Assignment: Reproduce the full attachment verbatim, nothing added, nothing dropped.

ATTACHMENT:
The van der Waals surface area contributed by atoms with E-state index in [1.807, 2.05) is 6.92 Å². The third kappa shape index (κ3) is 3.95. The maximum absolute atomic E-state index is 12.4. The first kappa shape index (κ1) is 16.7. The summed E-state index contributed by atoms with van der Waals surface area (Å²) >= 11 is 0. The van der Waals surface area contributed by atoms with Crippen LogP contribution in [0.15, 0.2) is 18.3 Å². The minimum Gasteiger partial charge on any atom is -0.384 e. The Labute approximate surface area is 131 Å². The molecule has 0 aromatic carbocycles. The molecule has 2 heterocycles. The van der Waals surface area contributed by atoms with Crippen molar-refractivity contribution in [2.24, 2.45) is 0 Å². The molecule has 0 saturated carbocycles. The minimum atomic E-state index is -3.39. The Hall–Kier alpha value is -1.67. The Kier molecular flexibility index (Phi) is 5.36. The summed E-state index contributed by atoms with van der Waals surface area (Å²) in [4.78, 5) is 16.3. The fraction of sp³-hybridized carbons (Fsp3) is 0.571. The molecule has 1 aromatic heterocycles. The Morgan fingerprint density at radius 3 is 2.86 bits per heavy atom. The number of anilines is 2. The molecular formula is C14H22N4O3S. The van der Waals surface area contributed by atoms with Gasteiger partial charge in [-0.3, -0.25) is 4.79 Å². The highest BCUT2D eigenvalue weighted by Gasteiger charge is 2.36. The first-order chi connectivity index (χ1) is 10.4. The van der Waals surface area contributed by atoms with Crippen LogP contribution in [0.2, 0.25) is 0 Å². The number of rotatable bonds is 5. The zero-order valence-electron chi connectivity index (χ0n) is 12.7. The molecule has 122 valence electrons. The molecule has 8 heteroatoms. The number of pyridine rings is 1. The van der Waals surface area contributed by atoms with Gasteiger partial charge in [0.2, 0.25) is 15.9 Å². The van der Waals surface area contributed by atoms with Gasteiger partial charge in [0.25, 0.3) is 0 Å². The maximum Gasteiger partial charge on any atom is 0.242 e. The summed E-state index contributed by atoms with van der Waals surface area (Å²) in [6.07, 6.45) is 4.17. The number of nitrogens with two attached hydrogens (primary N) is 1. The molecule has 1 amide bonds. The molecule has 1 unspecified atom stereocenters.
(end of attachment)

The van der Waals surface area contributed by atoms with E-state index in [1.807, 2.05) is 6.92 Å². The third kappa shape index (κ3) is 3.95. The maximum absolute atomic E-state index is 12.4. The first kappa shape index (κ1) is 16.7. The summed E-state index contributed by atoms with van der Waals surface area (Å²) >= 11 is 0. The van der Waals surface area contributed by atoms with Crippen LogP contribution in [0.15, 0.2) is 18.3 Å². The minimum Gasteiger partial charge on any atom is -0.384 e. The Labute approximate surface area is 131 Å². The molecule has 0 aromatic carbocycles. The molecule has 2 heterocycles. The van der Waals surface area contributed by atoms with Crippen molar-refractivity contribution in [2.24, 2.45) is 0 Å². The molecule has 0 saturated carbocycles. The minimum atomic E-state index is -3.39. The Hall–Kier alpha value is -1.67. The Kier molecular flexibility index (Phi) is 5.36. The summed E-state index contributed by atoms with van der Waals surface area (Å²) in [4.78, 5) is 16.3. The fraction of sp³-hybridized carbons (Fsp3) is 0.571. The molecule has 1 aromatic heterocycles. The Morgan fingerprint density at radius 3 is 2.86 bits per heavy atom. The number of anilines is 2. The molecular formula is C14H22N4O3S. The van der Waals surface area contributed by atoms with Gasteiger partial charge in [-0.3, -0.25) is 4.79 Å². The highest BCUT2D eigenvalue weighted by Gasteiger charge is 2.36. The first-order chi connectivity index (χ1) is 10.4. The van der Waals surface area contributed by atoms with Crippen LogP contribution in [0.2, 0.25) is 0 Å². The number of rotatable bonds is 5. The zero-order valence-electron chi connectivity index (χ0n) is 12.7. The molecule has 122 valence electrons. The molecule has 8 heteroatoms. The number of pyridine rings is 1. The van der Waals surface area contributed by atoms with Gasteiger partial charge in [0.2, 0.25) is 15.9 Å². The van der Waals surface area contributed by atoms with Gasteiger partial charge in [0.25, 0.3) is 0 Å². The maximum Gasteiger partial charge on any atom is 0.242 e. The summed E-state index contributed by atoms with van der Waals surface area (Å²) in [6.07, 6.45) is 4.17. The number of nitrogens with two attached hydrogens (primary N) is 1. The molecule has 1 amide bonds. The molecule has 1 unspecified atom stereocenters.